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Author Topic: What determines the colour of reflections when an animals' eyes are illuminated?  (Read 1017 times)

Offline Thommo

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When I walk the dogs in the dark morning, with my head torch I can see their eyes reflect with a bluey white colour, and the pair of of foxes in the church grounds that have a yellow reflection.  There don't seem to be any cats about, but I know from flash photography that people have red reflections.

Why do different animals have different coloured eye reflections?
« Last Edit: 30/11/2015 23:31:22 by chris »


 

Offline RD

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Some animals have a layer at the back of the eye called the "tapetum lucidum" which improves night-vision, that's responsible for the colour of eye-shine other than red.
 
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Offline Thommo

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Thanks, but why should it be a different colour for different beasts?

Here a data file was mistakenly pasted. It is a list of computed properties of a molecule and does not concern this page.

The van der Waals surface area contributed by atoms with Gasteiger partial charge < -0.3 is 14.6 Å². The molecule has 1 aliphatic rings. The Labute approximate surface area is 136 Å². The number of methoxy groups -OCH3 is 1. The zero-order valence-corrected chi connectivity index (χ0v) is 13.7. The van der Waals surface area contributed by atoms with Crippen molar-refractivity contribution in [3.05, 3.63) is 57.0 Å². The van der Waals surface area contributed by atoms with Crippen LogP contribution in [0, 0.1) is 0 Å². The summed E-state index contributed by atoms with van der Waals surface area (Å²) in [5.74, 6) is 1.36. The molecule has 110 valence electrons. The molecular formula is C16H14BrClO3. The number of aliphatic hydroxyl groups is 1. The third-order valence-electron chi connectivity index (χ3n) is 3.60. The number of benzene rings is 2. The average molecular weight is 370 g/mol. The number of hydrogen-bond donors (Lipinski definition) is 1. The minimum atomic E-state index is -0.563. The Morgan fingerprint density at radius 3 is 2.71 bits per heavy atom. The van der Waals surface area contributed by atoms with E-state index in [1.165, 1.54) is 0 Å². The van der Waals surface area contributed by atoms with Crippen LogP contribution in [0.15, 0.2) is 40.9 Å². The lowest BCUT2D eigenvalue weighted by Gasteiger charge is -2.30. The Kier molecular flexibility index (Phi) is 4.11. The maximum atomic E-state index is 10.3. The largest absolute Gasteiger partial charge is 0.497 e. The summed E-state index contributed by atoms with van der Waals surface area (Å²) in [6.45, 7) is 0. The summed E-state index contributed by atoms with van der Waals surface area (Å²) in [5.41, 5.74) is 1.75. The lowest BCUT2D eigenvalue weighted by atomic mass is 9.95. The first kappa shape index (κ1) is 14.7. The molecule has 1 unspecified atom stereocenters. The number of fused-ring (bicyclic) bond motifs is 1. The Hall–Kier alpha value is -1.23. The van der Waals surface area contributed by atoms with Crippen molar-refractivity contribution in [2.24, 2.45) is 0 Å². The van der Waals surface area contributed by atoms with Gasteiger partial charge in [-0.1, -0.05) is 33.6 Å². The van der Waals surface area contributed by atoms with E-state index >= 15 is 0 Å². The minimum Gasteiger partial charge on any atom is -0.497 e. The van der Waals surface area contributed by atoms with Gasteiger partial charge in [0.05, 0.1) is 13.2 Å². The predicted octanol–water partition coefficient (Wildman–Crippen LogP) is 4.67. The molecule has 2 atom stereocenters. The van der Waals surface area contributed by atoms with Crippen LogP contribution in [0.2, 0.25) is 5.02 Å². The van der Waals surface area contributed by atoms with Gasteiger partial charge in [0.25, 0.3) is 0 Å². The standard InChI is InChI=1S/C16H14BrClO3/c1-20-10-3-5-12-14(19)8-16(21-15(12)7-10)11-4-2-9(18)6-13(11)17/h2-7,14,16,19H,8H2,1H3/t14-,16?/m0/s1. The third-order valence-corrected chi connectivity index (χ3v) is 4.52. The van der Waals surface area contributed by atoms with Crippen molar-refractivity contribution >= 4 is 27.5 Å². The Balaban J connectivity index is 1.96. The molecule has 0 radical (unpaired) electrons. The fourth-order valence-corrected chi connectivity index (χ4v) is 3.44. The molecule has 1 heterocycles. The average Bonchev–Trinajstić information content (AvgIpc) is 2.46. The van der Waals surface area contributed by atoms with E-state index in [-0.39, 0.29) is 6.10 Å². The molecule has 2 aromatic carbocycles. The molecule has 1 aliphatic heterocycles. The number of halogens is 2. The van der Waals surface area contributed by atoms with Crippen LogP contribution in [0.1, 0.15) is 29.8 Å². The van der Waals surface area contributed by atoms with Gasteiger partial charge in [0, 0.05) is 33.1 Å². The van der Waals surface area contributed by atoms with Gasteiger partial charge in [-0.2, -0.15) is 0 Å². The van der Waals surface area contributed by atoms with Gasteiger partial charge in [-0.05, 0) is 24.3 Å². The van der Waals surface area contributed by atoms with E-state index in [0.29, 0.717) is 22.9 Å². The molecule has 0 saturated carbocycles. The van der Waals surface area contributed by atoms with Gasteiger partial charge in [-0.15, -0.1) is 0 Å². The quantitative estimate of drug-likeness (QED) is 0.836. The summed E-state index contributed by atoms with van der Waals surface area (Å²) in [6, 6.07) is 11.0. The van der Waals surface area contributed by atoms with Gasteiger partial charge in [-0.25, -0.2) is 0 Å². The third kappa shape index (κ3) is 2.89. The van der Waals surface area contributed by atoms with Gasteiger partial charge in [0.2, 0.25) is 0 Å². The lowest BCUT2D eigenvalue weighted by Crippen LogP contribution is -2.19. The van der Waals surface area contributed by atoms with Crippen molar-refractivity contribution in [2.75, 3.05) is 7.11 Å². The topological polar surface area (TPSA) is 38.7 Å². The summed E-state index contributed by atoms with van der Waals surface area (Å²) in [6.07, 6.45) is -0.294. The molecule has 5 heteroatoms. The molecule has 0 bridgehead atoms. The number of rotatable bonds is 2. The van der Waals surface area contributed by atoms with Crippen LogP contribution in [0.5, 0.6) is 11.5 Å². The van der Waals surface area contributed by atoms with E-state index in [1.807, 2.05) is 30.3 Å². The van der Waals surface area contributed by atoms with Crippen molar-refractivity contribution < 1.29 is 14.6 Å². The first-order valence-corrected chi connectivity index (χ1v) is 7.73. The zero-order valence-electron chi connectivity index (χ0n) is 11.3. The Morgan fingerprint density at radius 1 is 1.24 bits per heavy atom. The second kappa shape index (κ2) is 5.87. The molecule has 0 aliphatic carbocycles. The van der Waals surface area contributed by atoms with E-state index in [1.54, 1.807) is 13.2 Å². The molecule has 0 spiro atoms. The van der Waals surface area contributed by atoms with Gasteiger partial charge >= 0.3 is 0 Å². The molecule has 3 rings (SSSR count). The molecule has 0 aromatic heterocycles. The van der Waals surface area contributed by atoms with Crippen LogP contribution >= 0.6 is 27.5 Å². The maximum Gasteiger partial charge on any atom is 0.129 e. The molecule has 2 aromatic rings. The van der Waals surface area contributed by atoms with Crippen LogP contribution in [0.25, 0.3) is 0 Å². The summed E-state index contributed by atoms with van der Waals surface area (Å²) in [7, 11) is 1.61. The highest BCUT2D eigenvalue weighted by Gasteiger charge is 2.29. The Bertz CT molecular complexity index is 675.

Offline Colin2B

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The effect appears to be a form of iridescence, in other words caused by the reflected light from the front and rear of the layer interfering with each other. In that case the thickness of the layer would affect the colour.  It should also be affected by incident and viewing angles, but I suspect the curvature of the retina reduces that effect. The iridescence effect can be seen in thin layers of oil on the surface of a puddle.

Edit, have just read that you can get different colours with different viewing angles.
« Last Edit: 01/12/2015 09:51:08 by Colin2B »
 

Offline evan_au

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The red-eye effect in humans comes from the blood supply in the back of the eye.

In the vernacular, it is exacerbated by excessive alcohol and/or insufficient sleep, although this affects a different part of the eye...
 
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